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- BCG and BCG/DNAhsp65 Vaccinations Promote Protective Effects without Deleterious Consequences for Experimental Autoimmune Encephalomyelitis
- Universidade Estadual Paulista (UNESP)
- Universidade de São Paulo (USP)
- Fundação de Amparo à Pesquisa do Estado de São Paulo (FAPESP)
- Conselho Nacional de Desenvolvimento Científico e Tecnológico (CNPq)
- FAPESP: 07/05353-8
- CNPq: 473351/2004-8
- A prime-boost strategy conserving BCG is considered the most promising vaccine to control tuberculosis. A boost with a DNA vaccine containing the mycobacterial gene of a heat shock protein (pVAXhsp65) after BCG priming protected mice against experimental tuberculosis. However, anti-hsp65 immunity could worsen an autoimmune disease due to molecular mimicry. In this investigation, we evaluated the effect of a previous BCG or BCG/pVAXhsp65 immunization on experimental autoimmune encephalomyelitis (EAE) development. Female Lewis rats were immunized with BCG or BCG followed by pVAXhsp65 boosters. The animals underwent EAE induction and were daily evaluated for weight loss and clinical score. They were euthanized during recovery phase to assess immune response and inflammatory infiltration at the central nervous system. Previous immunization did not aggravate or accelerate clinical score or weight loss. In addition, this procedure clearly decreased inflammation in the brain. BCG immunization modulated the host immune response by triggering a significant reduction in IL-10 and IFN-gamma levels induced by myelin basic protein. These data indicated that vaccination protocols with BCG or BCG followed by boosters with pVAXhsp65 did not trigger a deleterious effect on EAE evolution.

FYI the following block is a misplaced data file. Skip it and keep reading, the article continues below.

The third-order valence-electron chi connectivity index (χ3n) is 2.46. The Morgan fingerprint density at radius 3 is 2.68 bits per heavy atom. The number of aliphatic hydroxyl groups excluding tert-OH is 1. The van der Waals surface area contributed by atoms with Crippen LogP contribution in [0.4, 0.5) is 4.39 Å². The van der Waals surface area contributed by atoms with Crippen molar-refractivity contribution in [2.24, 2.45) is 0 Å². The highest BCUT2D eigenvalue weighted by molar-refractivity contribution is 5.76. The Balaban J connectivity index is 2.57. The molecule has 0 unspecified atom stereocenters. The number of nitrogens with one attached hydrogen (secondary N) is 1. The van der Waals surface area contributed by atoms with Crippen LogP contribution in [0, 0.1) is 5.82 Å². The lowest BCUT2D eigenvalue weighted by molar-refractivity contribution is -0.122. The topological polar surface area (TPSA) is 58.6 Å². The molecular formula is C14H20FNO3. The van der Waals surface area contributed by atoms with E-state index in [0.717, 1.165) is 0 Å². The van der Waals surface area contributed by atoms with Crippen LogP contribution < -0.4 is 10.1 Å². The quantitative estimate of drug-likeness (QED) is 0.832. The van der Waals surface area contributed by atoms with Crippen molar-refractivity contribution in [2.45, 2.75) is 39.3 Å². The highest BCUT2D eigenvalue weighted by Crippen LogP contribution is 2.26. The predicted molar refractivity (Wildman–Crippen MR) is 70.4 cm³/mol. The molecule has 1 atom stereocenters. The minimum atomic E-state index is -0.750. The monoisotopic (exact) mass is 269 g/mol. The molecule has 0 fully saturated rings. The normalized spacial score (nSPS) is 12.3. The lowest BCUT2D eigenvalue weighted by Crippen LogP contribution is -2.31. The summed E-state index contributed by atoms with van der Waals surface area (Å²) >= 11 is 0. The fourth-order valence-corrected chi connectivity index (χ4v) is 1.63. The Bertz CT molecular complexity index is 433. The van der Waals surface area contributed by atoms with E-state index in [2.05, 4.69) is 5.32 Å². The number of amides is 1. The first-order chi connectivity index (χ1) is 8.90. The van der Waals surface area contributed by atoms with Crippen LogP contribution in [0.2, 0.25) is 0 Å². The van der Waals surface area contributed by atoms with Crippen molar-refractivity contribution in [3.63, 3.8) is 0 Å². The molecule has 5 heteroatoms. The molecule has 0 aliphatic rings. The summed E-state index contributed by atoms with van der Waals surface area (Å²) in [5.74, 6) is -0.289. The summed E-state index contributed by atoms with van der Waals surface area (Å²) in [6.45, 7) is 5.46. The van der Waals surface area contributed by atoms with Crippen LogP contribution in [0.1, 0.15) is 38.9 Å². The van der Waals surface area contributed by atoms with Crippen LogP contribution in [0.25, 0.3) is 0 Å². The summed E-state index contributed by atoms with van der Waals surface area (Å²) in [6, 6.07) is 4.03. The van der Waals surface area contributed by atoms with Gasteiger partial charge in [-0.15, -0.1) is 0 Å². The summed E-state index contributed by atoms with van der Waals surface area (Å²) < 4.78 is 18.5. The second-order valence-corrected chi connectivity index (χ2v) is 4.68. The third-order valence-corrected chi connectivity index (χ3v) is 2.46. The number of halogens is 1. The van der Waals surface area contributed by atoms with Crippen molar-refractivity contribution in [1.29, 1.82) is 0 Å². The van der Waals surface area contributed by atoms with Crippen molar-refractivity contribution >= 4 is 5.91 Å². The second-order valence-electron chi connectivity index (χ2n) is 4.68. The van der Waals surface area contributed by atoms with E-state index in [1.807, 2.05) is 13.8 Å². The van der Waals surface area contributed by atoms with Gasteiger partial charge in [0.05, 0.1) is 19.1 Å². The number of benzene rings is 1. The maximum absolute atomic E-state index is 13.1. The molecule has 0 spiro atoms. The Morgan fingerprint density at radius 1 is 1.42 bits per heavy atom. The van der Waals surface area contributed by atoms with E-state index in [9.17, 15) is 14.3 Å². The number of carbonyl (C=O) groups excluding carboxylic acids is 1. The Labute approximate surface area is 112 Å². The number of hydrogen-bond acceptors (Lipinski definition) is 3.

- Clinical & Developmental Immunology. New York: Hindawi Publishing Corporation, 9 p., 2013.
- Hindawi Publishing Corporation
- Acesso aberto
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